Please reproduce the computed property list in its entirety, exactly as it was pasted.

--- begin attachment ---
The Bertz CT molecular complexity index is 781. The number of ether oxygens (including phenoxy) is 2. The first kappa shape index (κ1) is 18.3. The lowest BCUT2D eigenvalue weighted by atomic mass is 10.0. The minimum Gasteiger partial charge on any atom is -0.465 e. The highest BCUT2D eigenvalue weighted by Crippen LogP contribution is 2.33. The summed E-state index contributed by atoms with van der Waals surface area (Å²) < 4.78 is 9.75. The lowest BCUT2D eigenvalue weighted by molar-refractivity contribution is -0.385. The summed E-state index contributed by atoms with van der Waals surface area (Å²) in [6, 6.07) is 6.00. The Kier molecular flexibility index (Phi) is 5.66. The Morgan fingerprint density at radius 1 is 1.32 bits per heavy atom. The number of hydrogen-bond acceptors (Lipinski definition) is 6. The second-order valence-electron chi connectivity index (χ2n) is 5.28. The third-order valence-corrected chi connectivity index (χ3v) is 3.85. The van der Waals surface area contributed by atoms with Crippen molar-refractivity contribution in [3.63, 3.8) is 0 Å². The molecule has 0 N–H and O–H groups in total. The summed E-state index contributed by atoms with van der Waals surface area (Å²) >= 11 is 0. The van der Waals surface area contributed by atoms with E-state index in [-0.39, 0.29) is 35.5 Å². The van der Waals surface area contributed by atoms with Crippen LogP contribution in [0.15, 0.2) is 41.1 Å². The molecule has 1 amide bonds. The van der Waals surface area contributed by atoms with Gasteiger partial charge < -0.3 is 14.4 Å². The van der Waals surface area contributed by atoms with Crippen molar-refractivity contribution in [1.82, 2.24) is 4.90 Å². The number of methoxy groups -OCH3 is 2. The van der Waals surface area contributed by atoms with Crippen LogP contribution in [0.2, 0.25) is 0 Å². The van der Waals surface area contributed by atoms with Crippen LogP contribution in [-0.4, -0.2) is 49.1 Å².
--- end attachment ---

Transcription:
The Bertz CT molecular complexity index is 781. The number of ether oxygens (including phenoxy) is 2. The first kappa shape index (κ1) is 18.3. The lowest BCUT2D eigenvalue weighted by atomic mass is 10.0. The minimum Gasteiger partial charge on any atom is -0.465 e. The highest BCUT2D eigenvalue weighted by Crippen LogP contribution is 2.33. The summed E-state index contributed by atoms with van der Waals surface area (Å²) < 4.78 is 9.75. The lowest BCUT2D eigenvalue weighted by molar-refractivity contribution is -0.385. The summed E-state index contributed by atoms with van der Waals surface area (Å²) in [6, 6.07) is 6.00. The Kier molecular flexibility index (Phi) is 5.66. The Morgan fingerprint density at radius 1 is 1.32 bits per heavy atom. The number of hydrogen-bond acceptors (Lipinski definition) is 6. The second-order valence-electron chi connectivity index (χ2n) is 5.28. The third-order valence-corrected chi connectivity index (χ3v) is 3.85. The van der Waals surface area contributed by atoms with Crippen molar-refractivity contribution in [3.63, 3.8) is 0 Å². The molecule has 0 N–H and O–H groups in total. The summed E-state index contributed by atoms with van der Waals surface area (Å²) >= 11 is 0. The van der Waals surface area contributed by atoms with E-state index in [-0.39, 0.29) is 35.5 Å². The van der Waals surface area contributed by atoms with Crippen LogP contribution in [0.15, 0.2) is 41.1 Å². The molecule has 1 amide bonds. The van der Waals surface area contributed by atoms with Gasteiger partial charge < -0.3 is 14.4 Å². The van der Waals surface area contributed by atoms with Crippen molar-refractivity contribution in [1.82, 2.24) is 4.90 Å². The number of methoxy groups -OCH3 is 2. The van der Waals surface area contributed by atoms with Crippen LogP contribution in [0.2, 0.25) is 0 Å². The van der Waals surface area contributed by atoms with Crippen LogP contribution in [-0.4, -0.2) is 49.1 Å².